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Swearington v. Federal Trade Commission

United States District Court, W.D. North Carolina, Charlotte Division

August 17, 2017

DERRITT SWEARINGTON, Plaintiff,
v.
FEDERAL TRADE COMMISSION, et al., Defendants.

          MEMORANDUM AND RECOMMENDATION AND ORDER

          DAVID S. CAYER UNITED STATES MAGISTRATE JUDGE

         THIS MATTER is before the Court on Defendant Federal Trade Commission's “Motion to Dismiss” (document #8), pro se Plaintiff's filings captioned “Notice of Remover” and “Amendment Notice of Remover” which have been docketed as “Motion to Remand” (document #12) and “Amended Motion to Remand” (document #14), and the parties' briefs and exhibits.

         This matter has been referred to the undersigned Magistrate Judge pursuant to 28 U.S.C. § 636(b)(1) and these Motions are now ripe for the Court's consideration.

         Having fully considered the arguments, the record, and the applicable authority, the undersigned respectfully recommends that Defendant's Motion to Dismiss be granted and Plaintiff's Motions to Remand be denied, as discussed below.

         I. FACTUAL AND PROCEDURAL BACKGROUND

         On June 9, 2016, Plaintiff instituted this action by filing a document captioned “Secirity [sic] Agreement Complaint RULE 12 MOTION in Lieu Answer: Discovery Scheduling Order; Notice; More Definite Statement” in Mecklenburg County District Court, naming the “Fedaral Trade Commion [sic], DME-Direct/Viscoped S Insole and Paul Cox” as Defendants. Plaintiff subsequently filed multiple documents purporting to be amended pleadings, some with a summons, and several certificates of service. The record does not reflect which documents were served on the identified recipients. There is no indication in the record that any Defendant has been properly served.

         The underlying dispute appears to arise out of Plaintiff's former business relationship with the non-federal Defendants, and their efforts to obtain a patent and/or other intellectual property rights related to the development of some type of footwear. In different documents, Plaintiff seeks ten billion or nineteen billion dollars in damages.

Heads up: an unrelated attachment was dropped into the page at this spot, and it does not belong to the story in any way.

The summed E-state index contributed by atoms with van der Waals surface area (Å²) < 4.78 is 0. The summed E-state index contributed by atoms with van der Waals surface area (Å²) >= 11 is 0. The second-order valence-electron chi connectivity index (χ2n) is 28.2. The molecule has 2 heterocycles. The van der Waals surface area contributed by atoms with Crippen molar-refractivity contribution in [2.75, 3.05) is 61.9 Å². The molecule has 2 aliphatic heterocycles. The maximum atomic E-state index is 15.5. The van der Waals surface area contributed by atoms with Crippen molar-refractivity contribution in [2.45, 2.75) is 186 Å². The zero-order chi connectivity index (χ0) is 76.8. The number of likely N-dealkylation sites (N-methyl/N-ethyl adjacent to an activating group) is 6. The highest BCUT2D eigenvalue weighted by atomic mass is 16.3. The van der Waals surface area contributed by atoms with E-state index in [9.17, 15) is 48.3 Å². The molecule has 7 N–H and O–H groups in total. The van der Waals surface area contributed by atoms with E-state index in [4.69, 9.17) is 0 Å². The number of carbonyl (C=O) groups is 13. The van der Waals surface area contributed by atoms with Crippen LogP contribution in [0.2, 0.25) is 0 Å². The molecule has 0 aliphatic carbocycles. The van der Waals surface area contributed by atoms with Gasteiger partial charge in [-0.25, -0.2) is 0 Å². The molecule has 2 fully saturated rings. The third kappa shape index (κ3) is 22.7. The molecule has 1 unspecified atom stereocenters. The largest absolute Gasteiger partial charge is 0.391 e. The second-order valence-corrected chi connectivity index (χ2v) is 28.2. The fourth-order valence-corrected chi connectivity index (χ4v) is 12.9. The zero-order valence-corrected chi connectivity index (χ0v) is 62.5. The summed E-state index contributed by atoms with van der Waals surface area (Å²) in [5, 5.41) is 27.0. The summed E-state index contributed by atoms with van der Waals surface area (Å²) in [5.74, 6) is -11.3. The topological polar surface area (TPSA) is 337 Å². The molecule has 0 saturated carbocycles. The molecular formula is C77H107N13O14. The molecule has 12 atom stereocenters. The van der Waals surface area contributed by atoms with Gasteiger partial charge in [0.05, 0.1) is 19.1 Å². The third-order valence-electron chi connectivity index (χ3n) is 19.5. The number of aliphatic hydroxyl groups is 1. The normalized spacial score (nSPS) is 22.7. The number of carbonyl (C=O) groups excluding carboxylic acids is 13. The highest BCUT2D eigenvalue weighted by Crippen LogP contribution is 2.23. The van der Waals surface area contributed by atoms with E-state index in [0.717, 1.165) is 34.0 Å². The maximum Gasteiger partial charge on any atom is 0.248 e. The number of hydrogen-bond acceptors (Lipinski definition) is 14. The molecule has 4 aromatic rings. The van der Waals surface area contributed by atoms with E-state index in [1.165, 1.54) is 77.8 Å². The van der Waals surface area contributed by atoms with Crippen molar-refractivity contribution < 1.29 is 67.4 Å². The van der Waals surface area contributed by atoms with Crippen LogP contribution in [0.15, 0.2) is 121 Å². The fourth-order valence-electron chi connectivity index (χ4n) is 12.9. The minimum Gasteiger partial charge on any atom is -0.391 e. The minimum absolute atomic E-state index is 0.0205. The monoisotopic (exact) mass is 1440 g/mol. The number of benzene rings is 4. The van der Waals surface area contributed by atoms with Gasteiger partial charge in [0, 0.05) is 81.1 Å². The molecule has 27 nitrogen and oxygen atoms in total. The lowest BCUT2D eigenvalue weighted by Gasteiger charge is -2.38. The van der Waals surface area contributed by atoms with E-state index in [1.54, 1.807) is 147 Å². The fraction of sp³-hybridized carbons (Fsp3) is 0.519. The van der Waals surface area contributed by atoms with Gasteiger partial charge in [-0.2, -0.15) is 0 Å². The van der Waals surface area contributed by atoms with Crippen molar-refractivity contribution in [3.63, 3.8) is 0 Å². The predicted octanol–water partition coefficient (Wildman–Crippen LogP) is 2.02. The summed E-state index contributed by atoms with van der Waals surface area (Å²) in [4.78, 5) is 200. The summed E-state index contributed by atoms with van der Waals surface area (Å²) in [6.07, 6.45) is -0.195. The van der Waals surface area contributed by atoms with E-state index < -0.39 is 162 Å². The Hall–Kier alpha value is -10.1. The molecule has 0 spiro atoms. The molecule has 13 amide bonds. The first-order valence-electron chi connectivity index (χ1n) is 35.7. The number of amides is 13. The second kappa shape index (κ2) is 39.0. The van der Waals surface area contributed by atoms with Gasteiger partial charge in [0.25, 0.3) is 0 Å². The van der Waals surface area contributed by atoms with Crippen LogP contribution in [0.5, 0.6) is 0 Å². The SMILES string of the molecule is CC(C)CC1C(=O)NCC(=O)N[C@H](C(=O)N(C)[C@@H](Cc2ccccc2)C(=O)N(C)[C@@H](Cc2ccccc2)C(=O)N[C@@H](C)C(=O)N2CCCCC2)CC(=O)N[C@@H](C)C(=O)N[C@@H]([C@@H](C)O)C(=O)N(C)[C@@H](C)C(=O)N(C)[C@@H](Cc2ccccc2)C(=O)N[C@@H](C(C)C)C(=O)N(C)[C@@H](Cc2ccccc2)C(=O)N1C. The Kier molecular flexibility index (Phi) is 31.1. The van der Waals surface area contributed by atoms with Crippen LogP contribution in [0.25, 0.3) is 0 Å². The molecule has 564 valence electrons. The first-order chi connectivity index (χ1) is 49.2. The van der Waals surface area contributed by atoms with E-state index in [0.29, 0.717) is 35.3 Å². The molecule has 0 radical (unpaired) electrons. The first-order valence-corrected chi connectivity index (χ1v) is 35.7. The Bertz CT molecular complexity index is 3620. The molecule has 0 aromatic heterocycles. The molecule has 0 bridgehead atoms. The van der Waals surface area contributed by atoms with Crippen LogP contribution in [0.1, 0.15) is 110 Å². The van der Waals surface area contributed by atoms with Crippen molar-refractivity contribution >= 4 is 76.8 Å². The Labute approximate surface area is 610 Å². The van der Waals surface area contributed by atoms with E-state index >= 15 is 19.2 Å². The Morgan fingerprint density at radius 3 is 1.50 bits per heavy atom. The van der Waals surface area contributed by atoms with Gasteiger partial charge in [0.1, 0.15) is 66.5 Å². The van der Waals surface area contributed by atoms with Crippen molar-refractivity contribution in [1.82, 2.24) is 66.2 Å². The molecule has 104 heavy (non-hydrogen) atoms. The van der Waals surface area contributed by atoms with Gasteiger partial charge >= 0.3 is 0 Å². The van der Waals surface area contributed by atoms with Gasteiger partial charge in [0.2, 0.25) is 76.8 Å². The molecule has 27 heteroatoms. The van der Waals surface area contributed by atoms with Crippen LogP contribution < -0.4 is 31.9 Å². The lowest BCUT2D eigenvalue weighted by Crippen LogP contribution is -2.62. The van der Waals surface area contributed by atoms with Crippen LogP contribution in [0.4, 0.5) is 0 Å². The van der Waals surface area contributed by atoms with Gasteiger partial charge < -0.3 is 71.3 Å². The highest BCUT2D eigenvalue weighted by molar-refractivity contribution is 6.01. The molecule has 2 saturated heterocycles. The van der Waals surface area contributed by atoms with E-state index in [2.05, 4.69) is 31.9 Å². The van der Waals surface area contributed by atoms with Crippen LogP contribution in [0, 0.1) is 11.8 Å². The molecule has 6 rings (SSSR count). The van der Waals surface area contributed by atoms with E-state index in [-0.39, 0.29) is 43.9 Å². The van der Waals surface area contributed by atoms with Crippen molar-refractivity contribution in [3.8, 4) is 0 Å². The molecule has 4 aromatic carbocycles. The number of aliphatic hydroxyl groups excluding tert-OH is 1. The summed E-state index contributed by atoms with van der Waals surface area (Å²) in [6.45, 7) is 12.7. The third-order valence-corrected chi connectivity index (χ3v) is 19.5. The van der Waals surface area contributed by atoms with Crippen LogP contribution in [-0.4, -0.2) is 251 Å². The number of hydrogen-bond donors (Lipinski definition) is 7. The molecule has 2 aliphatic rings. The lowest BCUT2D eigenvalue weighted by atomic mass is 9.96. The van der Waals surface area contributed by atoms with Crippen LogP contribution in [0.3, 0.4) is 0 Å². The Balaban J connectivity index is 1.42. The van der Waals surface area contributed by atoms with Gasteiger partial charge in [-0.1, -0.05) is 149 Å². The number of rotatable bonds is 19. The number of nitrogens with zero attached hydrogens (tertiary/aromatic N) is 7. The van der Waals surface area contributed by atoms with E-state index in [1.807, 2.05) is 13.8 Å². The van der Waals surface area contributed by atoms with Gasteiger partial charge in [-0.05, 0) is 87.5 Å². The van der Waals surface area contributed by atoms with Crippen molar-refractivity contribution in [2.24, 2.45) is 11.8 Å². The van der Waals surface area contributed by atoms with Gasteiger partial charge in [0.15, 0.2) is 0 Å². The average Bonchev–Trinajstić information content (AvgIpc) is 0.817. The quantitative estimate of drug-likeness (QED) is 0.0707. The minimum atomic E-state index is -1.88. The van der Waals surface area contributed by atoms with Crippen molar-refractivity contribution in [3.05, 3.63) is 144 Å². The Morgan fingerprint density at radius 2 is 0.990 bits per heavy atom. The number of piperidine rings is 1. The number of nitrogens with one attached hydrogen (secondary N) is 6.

It is not clear what, if any, causes of action Plaintiff is attempting to allege against Defendant Federal Trade Commission (“FTC”). Plaintiff submitted a letter from the FTC's Consumer Response Center (“CRC”) dated October 28, 2015 along with one of his filings. The CRC thanked Plaintiff for contacting the FTC, provided a brief explanation of the FTC's Congressional mandate to protect consumers from fraudulent, deceptive and unfair business practices, and advised that the FTC “is not able to intervene in individual disputes.” (Document #8-5 p. 2). The CRC advised that the information it received from Plaintiff had been recorded in its secure online database, and gave him a list of resources for consumers. Id.

         On May 12, 2017, Defendant FTC removed the state case to the United States District Court for the Western District of North Carolina.

         On June 19, 2017, Defendant FTC moved to dismiss on the grounds that the Complaint fails to state a claim upon which relief can be granted.

         In response, on July 5 and 17, 2017, respectively, Plaintiff filed a “Motion to Remand” (document #12) and “Amended Motion to Remand” (document #14). Plaintiff's Motions do not state a basis for challenging removal. It is well settled that district courts have original jurisdiction over suits against the United States and its agencies, 28 U.S.C. §§ 1441(a) and 1442(a)(1). Moreover, Plaintiff's Motion to Remand is untimely. 28 U.S.C. § 1447(c). (motion to remand must be filed within thirty days of filing of notice of removal). Accordingly, the undersigned respectfully recommends that Plaintiff's Motions to Remand be denied. Defendant's Motion to Dismiss is ripe for determination.

         II. DISCUSSION

         In reviewing a Rule 12(b)(6) motion, “the court should accept as true all well-pleaded allegations and should view the complaint in a light most favorable to the plaintiff.” Mylan Labs., Inc. v. Matkari, 7 F.3d 1130, 1134 (4th Cir. 1993). The plaintiff's “[f]actual allegations must be enough to raise a right to relief above the speculative level.” Bell Atlantic Corp. v. Twombly, 550 U.S. 544, 555 (2007). “[O]nce a claim has been stated adequately, it may be supported by showing any set of facts consistent with the allegations in the complaint.” Id. at 563. A complaint attacked by a Rule 12(b)(6) motion to dismiss will survive if it contains enough facts to “state a claim to relief that is plausible on its face.” Ashcroft v. Iqbal, 556 U.S. 662, 678 (2009) (quoting Twombly, 550 U.S. at 570). “A claim has facial plausibility when the plaintiff pleads factual content that allows the court to draw the reasonable inference that the defendant is liable for the misconduct alleged.” Id.

         In Iqbal, the Supreme Court articulated a two-step process for determining whether a complaint meets this plausibility standard. First, the court identifies allegations that, because they are no more than conclusions, are not entitled to the assumption of truth. Id. “Threadbare recitals of the elements of a cause of action, supported by mere conclusory statements, do not suffice.” Id. (citing Twombly, 550 U.S. at 555) (allegation that government officials adopted challenged policy “because of” its adverse effects on protected group was conclusory and not assumed to be true). Although the pleading requirements stated in “Rule 8 [of the Federal Rules of Civil Procedure] mark[] a notable and generous ...


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